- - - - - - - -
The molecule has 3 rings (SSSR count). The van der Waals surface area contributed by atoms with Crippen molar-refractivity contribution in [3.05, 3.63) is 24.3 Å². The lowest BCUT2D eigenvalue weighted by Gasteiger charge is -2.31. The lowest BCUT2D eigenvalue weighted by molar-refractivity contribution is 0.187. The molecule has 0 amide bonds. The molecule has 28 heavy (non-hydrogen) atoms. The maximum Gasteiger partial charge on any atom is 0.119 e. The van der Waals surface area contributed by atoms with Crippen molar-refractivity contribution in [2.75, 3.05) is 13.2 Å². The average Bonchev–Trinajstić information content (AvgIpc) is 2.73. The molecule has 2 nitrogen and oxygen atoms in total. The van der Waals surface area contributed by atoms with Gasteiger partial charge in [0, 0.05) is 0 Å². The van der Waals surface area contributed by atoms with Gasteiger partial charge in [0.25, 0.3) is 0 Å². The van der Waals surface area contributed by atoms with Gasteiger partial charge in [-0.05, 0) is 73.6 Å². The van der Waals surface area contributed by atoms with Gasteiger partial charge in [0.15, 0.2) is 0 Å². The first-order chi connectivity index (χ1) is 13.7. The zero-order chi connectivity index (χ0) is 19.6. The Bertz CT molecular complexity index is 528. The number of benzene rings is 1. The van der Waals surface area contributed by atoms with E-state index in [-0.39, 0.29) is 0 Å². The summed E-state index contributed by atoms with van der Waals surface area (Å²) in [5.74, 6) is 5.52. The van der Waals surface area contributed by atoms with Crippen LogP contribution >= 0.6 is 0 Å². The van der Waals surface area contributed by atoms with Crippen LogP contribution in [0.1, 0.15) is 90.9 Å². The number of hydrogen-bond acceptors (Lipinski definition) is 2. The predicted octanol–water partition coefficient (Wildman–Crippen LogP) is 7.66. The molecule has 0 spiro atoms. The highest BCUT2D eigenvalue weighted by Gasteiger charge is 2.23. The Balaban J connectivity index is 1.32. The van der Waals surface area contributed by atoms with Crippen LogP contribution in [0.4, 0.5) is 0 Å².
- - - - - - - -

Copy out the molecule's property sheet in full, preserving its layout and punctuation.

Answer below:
The molecule has 3 rings (SSSR count). The van der Waals surface area contributed by atoms with Crippen molar-refractivity contribution in [3.05, 3.63) is 24.3 Å². The lowest BCUT2D eigenvalue weighted by Gasteiger charge is -2.31. The lowest BCUT2D eigenvalue weighted by molar-refractivity contribution is 0.187. The molecule has 0 amide bonds. The molecule has 28 heavy (non-hydrogen) atoms. The maximum Gasteiger partial charge on any atom is 0.119 e. The van der Waals surface area contributed by atoms with Crippen molar-refractivity contribution in [2.75, 3.05) is 13.2 Å². The average Bonchev–Trinajstić information content (AvgIpc) is 2.73. The molecule has 2 nitrogen and oxygen atoms in total. The van der Waals surface area contributed by atoms with Gasteiger partial charge in [0, 0.05) is 0 Å². The van der Waals surface area contributed by atoms with Gasteiger partial charge in [0.25, 0.3) is 0 Å². The van der Waals surface area contributed by atoms with Gasteiger partial charge in [-0.05, 0) is 73.6 Å². The van der Waals surface area contributed by atoms with Gasteiger partial charge in [0.15, 0.2) is 0 Å². The first-order chi connectivity index (χ1) is 13.7. The zero-order chi connectivity index (χ0) is 19.6. The Bertz CT molecular complexity index is 528. The number of benzene rings is 1. The van der Waals surface area contributed by atoms with E-state index in [-0.39, 0.29) is 0 Å². The summed E-state index contributed by atoms with van der Waals surface area (Å²) in [5.74, 6) is 5.52. The van der Waals surface area contributed by atoms with Crippen LogP contribution >= 0.6 is 0 Å². The van der Waals surface area contributed by atoms with Crippen LogP contribution in [0.1, 0.15) is 90.9 Å². The number of hydrogen-bond acceptors (Lipinski definition) is 2. The predicted octanol–water partition coefficient (Wildman–Crippen LogP) is 7.66. The molecule has 0 spiro atoms. The highest BCUT2D eigenvalue weighted by Gasteiger charge is 2.23. The Balaban J connectivity index is 1.32. The van der Waals surface area contributed by atoms with Crippen LogP contribution in [0.4, 0.5) is 0 Å².